Last week, Reps. Michael Honda, Keith Ellison, Raul Grijalva, Jan Schakowsky, John Conyers, Barbara Lee and Lynn Woolsey stalwarts of the Congressional Progressive Caucus (CPC) begged for mercy from “the Gang of Eight” in a letter.
Here's what they said and my commentary on their “loser liberalism.”
”Thank you for your work - past and present - towards solving one of the greatest policy challenges facing us today: the unsustainable path of our national debt. We appreciate the bipartisan and collaborative spirit with which you've approached your negotiations. . . .”
Thanks vanguard progressives for embracing the major premise of the austerity ideology, namely that the national debt is on an unsustainable path. I'm here to tell you that this idea is false and also terribly harmful to progressive aspirations to end economic stagnation and get everyone, who wants to be, employed at a living wage. You can't win an argument if you start by agreeing with your opponent's false premise. Read more about These Folks are Soooo Clever . . .
Alan Grayson's e-mail on Moody's warning that it might reduce the US's AAA rating, suggested that Moody's was either threatening a downgrade because it wants to get the Bush tax cuts for the rich extended, or, alternatively, that “Moody's is living in what Aristophanes called "Cloud Cuckoo Land."” He says this because Moody's is upset about the possibility that the US may go over the so-called “fiscal cliff,” even though if it did, it would theoretically result in $560 Billion of deficit reduction annually, without further legislative changes, and it makes no sense on the surface for a rati Read more about Alan Grayson's Right; But He Misses the Larger Point
(This Open Letter to Bernie Sanders was posted on November 20. I'm very glad I can now post it here on my favorite political blog.)
Today, you told the “Democrats stop caving in . . . ” to the interests of corporations, the tea party, wealthy individuals, and the Republicans in Congress. The only problem with your fiery statement is that you began it by “caving in” to them yourself. You did this by immediately legitimizing their frame of reference by saying:
“Here is something we all can agree on: Federal deficits are a serious problem.”
Here are steps the President can take to win the battle for full employment over the opposition of the Republicans.
-- First, tell Americans that they have A RIGHT to a job at a decent wage with decent fringe benefits. If the private sector can't provide these jobs, then the Government must intervene to secure this right by implementing a Federal Job Guarantee (FJG).
My friend and MMT mentor, Warren Mosler offered this fine, simply stated speech to President Obama for September 8th.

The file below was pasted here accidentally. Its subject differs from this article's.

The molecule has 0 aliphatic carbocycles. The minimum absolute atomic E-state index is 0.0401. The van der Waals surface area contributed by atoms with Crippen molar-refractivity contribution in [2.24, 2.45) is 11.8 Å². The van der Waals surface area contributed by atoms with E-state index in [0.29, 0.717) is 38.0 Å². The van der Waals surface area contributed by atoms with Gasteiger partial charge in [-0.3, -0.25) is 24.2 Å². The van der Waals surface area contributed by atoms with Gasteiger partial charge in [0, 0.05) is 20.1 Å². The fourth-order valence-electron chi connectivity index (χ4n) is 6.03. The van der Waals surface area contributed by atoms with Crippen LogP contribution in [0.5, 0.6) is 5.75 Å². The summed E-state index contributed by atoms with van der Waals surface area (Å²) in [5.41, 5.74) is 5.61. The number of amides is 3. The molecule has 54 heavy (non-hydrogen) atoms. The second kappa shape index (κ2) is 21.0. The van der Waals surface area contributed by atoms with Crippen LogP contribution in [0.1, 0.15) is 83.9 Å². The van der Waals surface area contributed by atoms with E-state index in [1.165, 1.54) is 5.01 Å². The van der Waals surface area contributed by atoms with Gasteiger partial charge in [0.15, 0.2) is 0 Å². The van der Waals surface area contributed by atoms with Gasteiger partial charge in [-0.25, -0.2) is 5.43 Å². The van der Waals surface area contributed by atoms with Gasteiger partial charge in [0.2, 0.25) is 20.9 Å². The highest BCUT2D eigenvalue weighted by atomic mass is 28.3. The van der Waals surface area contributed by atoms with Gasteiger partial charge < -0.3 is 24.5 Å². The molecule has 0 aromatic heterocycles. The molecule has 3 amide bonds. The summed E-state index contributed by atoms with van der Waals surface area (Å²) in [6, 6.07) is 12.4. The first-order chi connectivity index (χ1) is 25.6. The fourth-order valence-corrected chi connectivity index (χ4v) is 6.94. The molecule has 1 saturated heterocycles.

My fellow Americans, let me get right to the point.
I have three bold new proposals to get back all the jobs we lost, and then some.
In fact, we need at least 20 million new jobs to restore our lost prosperity and put America back on top.
First let me state that the reason private sector jobs are lost is always the same.
Jobs are lost when business sales go down.
Economists give that fancy words- they call it a lack of aggregate demand.
But it’s very simple.
A restaurant doesn’t lay anyone off when it’s full of paying customers,
(Editor's note: I'm re-posting this here from moslereconomics.com with a follow-on commentary of my own with the permission of Warren Mosler)
From Warren Buffet to Alan Greenspan,
And from all the responses to the S and P downgrade by
economists and financial professionals from the 4 corners of the world,
THE WORD IS OUT!
The US government is the issuer of the US dollar.
So no matter how large the federal deficit might be: Read more about Connecting the Dots – Deficit Reduction Is Now Only About Inflation, Not Insolvency
Yesterday, must have been jobs day at The Washington Post since they ran two columns calling for job creation: one by Katrina vanden Heuvel and the other by Harold Meyerson. The crux of vanden Heuvel's column is: Read more about How do vanden Heuvel and Meyerson Expect Him to Get By "the Human Sacrifice Crowd"?
There have been many reactions to S & Ps action in downgrading the credit rating of the US, Apart from the widespread annoyance and repudiation of S & P and its procedures, there are some who are saying that it won't have much effect on interest rates. Others even saying that it is a “non-event,” and still others saying that S & P should be investigated and prosecuted on a number of grounds. However, I found two views of the “non-event” particularly interesting. Read more about Still Superman?
Last December, my friend beowulf had this to say at the time Moody's began to make noises about downgrading US debt. He said:
”I don’t think we’ll see Moody’s or any other rating service based in the US ever downgrade US Treasuries. It would cause a tremendous amount of financial loss and would leave Moody’s and its executives exposed to criminal prosecution. If I were Moody’s general counsel, I’d tell the CEO in no uncertain terms, Do Not Tug On Superman’s Cape.
14th Amendment, Sect. 5
Yesterday, we actually ran over the debt ceiling of $14.294 Trillion by $50 Billion or so, which means that the Treasury has issued $52 Billion more in debt instruments than is allowed by Congress's debt ceiling, which, in turn, means that the current Administration stands in violation of the Law. In reply to this, some will say that the debt ceiling is unconstitutional so the President doesn't need to observe it. However, in the present context, I don't think that's true. Here's my argument. Read more about President Obama: Stop Breaking the Law; Use Coin Seigniorage